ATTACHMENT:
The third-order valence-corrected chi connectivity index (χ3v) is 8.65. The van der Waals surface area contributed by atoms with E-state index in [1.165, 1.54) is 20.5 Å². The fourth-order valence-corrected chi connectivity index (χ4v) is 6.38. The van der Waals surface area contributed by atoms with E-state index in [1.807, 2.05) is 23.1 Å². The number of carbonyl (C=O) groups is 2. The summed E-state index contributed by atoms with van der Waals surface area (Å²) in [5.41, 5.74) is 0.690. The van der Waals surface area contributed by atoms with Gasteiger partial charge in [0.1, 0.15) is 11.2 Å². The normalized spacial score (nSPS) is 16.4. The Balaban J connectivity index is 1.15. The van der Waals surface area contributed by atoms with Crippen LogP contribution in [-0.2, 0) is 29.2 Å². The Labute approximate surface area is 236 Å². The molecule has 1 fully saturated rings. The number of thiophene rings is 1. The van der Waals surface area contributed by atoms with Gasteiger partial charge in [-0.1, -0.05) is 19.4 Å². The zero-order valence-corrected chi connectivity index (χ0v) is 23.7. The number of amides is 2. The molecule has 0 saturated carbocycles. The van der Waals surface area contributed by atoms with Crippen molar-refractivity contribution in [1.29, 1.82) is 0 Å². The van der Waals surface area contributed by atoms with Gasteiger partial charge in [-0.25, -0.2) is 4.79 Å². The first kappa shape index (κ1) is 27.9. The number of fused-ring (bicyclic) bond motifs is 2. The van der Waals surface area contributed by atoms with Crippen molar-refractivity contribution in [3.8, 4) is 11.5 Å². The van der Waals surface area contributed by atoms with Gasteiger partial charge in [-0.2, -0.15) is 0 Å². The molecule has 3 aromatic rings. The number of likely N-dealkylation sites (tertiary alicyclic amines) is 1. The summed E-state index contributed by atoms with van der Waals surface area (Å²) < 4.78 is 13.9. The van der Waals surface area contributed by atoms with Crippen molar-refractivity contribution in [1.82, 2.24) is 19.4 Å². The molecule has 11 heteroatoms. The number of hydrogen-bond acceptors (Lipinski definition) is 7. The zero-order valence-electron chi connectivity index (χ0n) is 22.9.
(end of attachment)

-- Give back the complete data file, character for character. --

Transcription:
The third-order valence-corrected chi connectivity index (χ3v) is 8.65. The van der Waals surface area contributed by atoms with E-state index in [1.165, 1.54) is 20.5 Å². The fourth-order valence-corrected chi connectivity index (χ4v) is 6.38. The van der Waals surface area contributed by atoms with E-state index in [1.807, 2.05) is 23.1 Å². The number of carbonyl (C=O) groups is 2. The summed E-state index contributed by atoms with van der Waals surface area (Å²) in [5.41, 5.74) is 0.690. The van der Waals surface area contributed by atoms with Gasteiger partial charge in [0.1, 0.15) is 11.2 Å². The normalized spacial score (nSPS) is 16.4. The Balaban J connectivity index is 1.15. The van der Waals surface area contributed by atoms with Crippen LogP contribution in [-0.2, 0) is 29.2 Å². The Labute approximate surface area is 236 Å². The molecule has 1 fully saturated rings. The number of thiophene rings is 1. The van der Waals surface area contributed by atoms with Gasteiger partial charge in [-0.1, -0.05) is 19.4 Å². The zero-order valence-corrected chi connectivity index (χ0v) is 23.7. The number of amides is 2. The molecule has 0 saturated carbocycles. The van der Waals surface area contributed by atoms with Crippen molar-refractivity contribution in [1.29, 1.82) is 0 Å². The van der Waals surface area contributed by atoms with Gasteiger partial charge in [-0.25, -0.2) is 4.79 Å². The first kappa shape index (κ1) is 27.9. The number of fused-ring (bicyclic) bond motifs is 2. The van der Waals surface area contributed by atoms with Crippen molar-refractivity contribution in [3.8, 4) is 11.5 Å². The van der Waals surface area contributed by atoms with Gasteiger partial charge in [-0.2, -0.15) is 0 Å². The molecule has 3 aromatic rings. The number of likely N-dealkylation sites (tertiary alicyclic amines) is 1. The summed E-state index contributed by atoms with van der Waals surface area (Å²) < 4.78 is 13.9. The van der Waals surface area contributed by atoms with Crippen molar-refractivity contribution in [1.82, 2.24) is 19.4 Å². The molecule has 11 heteroatoms. The number of hydrogen-bond acceptors (Lipinski definition) is 7. The zero-order valence-electron chi connectivity index (χ0n) is 22.9.